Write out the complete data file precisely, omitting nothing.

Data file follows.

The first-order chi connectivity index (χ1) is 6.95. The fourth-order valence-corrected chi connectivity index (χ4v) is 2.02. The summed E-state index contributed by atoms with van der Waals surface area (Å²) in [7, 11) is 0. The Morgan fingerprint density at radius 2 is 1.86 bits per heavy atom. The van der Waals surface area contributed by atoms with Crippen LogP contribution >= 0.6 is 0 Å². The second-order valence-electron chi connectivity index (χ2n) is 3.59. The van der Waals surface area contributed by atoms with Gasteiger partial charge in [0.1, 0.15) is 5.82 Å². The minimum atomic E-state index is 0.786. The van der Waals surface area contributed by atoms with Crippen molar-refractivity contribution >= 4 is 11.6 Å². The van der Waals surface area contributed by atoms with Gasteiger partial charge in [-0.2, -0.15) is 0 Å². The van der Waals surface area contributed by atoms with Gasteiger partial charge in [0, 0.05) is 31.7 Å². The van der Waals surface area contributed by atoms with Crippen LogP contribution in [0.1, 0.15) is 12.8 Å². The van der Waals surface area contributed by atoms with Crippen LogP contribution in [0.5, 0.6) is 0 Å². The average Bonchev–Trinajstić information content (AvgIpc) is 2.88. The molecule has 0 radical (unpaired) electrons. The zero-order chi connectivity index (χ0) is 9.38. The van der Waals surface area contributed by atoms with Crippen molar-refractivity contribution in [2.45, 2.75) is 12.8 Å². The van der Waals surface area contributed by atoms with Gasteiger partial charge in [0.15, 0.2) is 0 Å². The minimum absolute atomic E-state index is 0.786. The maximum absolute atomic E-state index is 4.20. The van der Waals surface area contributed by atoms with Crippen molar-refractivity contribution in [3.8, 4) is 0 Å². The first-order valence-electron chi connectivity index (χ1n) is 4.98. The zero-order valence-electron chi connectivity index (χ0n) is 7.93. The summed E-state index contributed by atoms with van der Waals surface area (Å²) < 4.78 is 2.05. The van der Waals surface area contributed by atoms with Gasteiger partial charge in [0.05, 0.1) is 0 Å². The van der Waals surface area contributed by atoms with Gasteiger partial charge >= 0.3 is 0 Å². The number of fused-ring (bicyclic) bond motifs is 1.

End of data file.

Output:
The first-order chi connectivity index (χ1) is 6.95. The fourth-order valence-corrected chi connectivity index (χ4v) is 2.02. The summed E-state index contributed by atoms with van der Waals surface area (Å²) in [7, 11) is 0. The Morgan fingerprint density at radius 2 is 1.86 bits per heavy atom. The van der Waals surface area contributed by atoms with Crippen LogP contribution >= 0.6 is 0 Å². The second-order valence-electron chi connectivity index (χ2n) is 3.59. The van der Waals surface area contributed by atoms with Gasteiger partial charge in [0.1, 0.15) is 5.82 Å². The minimum atomic E-state index is 0.786. The van der Waals surface area contributed by atoms with Crippen molar-refractivity contribution >= 4 is 11.6 Å². The van der Waals surface area contributed by atoms with Gasteiger partial charge in [-0.2, -0.15) is 0 Å². The van der Waals surface area contributed by atoms with Gasteiger partial charge in [0, 0.05) is 31.7 Å². The van der Waals surface area contributed by atoms with Crippen LogP contribution in [0.1, 0.15) is 12.8 Å². The van der Waals surface area contributed by atoms with Crippen LogP contribution in [0.5, 0.6) is 0 Å². The average Bonchev–Trinajstić information content (AvgIpc) is 2.88. The molecule has 0 radical (unpaired) electrons. The zero-order chi connectivity index (χ0) is 9.38. The van der Waals surface area contributed by atoms with Crippen molar-refractivity contribution in [2.45, 2.75) is 12.8 Å². The van der Waals surface area contributed by atoms with Gasteiger partial charge in [0.15, 0.2) is 0 Å². The minimum absolute atomic E-state index is 0.786. The maximum absolute atomic E-state index is 4.20. The van der Waals surface area contributed by atoms with Crippen molar-refractivity contribution in [3.8, 4) is 0 Å². The first-order valence-electron chi connectivity index (χ1n) is 4.98. The zero-order valence-electron chi connectivity index (χ0n) is 7.93. The summed E-state index contributed by atoms with van der Waals surface area (Å²) < 4.78 is 2.05. The van der Waals surface area contributed by atoms with Gasteiger partial charge in [0.05, 0.1) is 0 Å². The van der Waals surface area contributed by atoms with Gasteiger partial charge >= 0.3 is 0 Å². The number of fused-ring (bicyclic) bond motifs is 1.